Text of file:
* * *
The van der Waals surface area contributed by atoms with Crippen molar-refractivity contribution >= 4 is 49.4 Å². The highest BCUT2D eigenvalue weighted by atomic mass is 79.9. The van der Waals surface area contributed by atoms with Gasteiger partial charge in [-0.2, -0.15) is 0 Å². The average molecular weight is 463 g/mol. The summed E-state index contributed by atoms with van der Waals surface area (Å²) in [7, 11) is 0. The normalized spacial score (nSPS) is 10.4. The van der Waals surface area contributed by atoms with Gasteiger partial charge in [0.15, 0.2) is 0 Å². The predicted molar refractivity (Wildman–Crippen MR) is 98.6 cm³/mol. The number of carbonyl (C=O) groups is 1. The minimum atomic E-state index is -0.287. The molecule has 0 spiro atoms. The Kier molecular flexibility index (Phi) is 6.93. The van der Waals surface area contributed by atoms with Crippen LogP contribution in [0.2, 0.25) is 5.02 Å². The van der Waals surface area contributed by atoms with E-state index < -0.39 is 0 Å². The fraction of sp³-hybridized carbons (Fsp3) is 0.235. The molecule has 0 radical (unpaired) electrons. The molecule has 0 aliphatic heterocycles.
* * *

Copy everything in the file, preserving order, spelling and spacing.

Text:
The van der Waals surface area contributed by atoms with Crippen molar-refractivity contribution >= 4 is 49.4 Å². The highest BCUT2D eigenvalue weighted by atomic mass is 79.9. The van der Waals surface area contributed by atoms with Gasteiger partial charge in [-0.2, -0.15) is 0 Å². The average molecular weight is 463 g/mol. The summed E-state index contributed by atoms with van der Waals surface area (Å²) in [7, 11) is 0. The normalized spacial score (nSPS) is 10.4. The van der Waals surface area contributed by atoms with Gasteiger partial charge in [0.15, 0.2) is 0 Å². The predicted molar refractivity (Wildman–Crippen MR) is 98.6 cm³/mol. The number of carbonyl (C=O) groups is 1. The minimum atomic E-state index is -0.287. The molecule has 0 spiro atoms. The Kier molecular flexibility index (Phi) is 6.93. The van der Waals surface area contributed by atoms with Crippen LogP contribution in [0.2, 0.25) is 5.02 Å². The van der Waals surface area contributed by atoms with E-state index < -0.39 is 0 Å². The fraction of sp³-hybridized carbons (Fsp3) is 0.235. The molecule has 0 radical (unpaired) electrons. The molecule has 0 aliphatic heterocycles.